The Devil Made Me Do It
How well I remember how the revelation felt when I read Max Weber's The Protestant Ethic and the Spirit of Capitalism.
No wonder I was never going to be rich.
All those years in Catholic school? I never had a chance.
Now, it seems, I have another excuse, errrrrrr, reason why I haven't achieved great wealth: I don't believe there's a hell beyond that which we make for ourselves here on earth.
Okay, I'm only kidding here - not about not believing in hell, but about why I'm not fabulously wealthy.
But there was an interesting article by Michael Fitzgerald in the Boston Sunday Globe Ideas section a couple of Sundays ago that talked about a Harvard study by economist Robert Barro and his researcher wife, Rachel McCleary, that:
...examined 40 years of data from dozens of countries, trying to sort out the economic impact of religious beliefs or practices. They found that religion has a measurable effect on developing economies - and the most powerful influence relates to how strongly people believe in hell.
The two collected data from 59 countries - Christian, Islam, Hindu, or Buddhist - and ran economic info and markers on belief in God, belief in the afterlife, and church attendance through a statistical wringer.
Their results show a strong correlation between economic growth and certain shifts in beliefs, though only in developing countries. Most strikingly, if belief in hell jumps up sharply while actual church attendance stays flat, it correlates with economic growth. Belief in heaven also has a similar effect, though less pronounced. Mere belief in God has no effect one way or the other. Meanwhile, if church attendance actually rises, it slows growth in developing economies.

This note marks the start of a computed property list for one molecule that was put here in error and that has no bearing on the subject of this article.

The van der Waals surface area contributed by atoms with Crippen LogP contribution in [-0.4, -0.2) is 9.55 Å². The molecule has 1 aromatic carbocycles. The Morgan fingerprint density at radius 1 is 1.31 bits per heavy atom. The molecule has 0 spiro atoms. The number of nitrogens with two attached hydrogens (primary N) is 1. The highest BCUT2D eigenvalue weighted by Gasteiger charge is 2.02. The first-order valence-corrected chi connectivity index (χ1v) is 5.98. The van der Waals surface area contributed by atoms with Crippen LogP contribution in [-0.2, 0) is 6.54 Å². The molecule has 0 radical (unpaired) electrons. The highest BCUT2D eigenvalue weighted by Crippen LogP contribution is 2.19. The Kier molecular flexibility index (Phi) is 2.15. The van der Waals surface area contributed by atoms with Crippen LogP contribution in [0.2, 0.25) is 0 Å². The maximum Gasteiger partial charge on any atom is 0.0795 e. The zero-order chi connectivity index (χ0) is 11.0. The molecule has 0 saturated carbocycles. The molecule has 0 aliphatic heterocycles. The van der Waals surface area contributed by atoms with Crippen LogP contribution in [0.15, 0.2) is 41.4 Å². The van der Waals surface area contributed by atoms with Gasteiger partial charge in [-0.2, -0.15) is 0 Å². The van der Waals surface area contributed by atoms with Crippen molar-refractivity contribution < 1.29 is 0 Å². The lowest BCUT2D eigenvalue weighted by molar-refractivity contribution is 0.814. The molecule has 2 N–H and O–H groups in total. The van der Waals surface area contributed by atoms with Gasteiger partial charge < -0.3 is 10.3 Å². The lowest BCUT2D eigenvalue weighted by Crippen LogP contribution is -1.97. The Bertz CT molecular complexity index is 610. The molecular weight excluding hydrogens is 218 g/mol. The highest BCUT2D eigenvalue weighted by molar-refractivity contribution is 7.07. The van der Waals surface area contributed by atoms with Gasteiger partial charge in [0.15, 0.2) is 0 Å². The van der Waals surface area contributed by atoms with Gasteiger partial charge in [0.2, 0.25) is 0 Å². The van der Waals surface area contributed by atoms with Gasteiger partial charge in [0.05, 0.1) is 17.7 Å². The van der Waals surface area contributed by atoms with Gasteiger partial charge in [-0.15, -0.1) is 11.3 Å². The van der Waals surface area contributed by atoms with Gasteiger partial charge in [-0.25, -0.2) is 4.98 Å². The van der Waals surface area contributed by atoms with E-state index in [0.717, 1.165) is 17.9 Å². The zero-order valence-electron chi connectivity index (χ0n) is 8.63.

Now, I can buy the argument that "religion reduces corruption and increases respect for law in ways that boost overall economic growth."
But belief in hell?
That's a heck of a note.
And one not fully explained - at least as yet.
Not to mention somewhat at odds with the Biblical notion that it's easier for a camel to get through the eye of a needle than for a rich man to get into the kingdom of heaven.
Ah, well, another one of the joyful and glorious economic mysteries.
Meanwhile, December's Atlantic has a [too] provocatively titled article by Hanna Rosin - "Did Christianity Cause the Crash" - that explores whether and how the churches that preach the gospel of prosperity to poor Latino and African-American congregations got their members to 'go for it' with respect to home ownership, whether they could afford to or not. Rosin cites a couple of banks that went after the faithful who, though poor as church mice, were lured into big sub-prime mortgages. She even talks about instances of kick-backs given to preachers for each person they brought in.
Rosin focused on Fernando Garay, who is pastor of a prosperity gospel church in Virginia. This is how she ended her article:
Once, I asked Garay how you would know for certain if God had told you to buy a house, and he answered like a roulette dealer. “Ten Christians will say that God told them to buy a house. In nine of the cases, it will go bad. The 10th one is the real Christian.” And the other nine? “For them, there’s always another house.”
My guess is that there's plenty of real Christians who the recession has knocked out of their homes.
Sure, most of them probably shouldn't have "bought" their houses to begin with.
Oh, what a world we live in.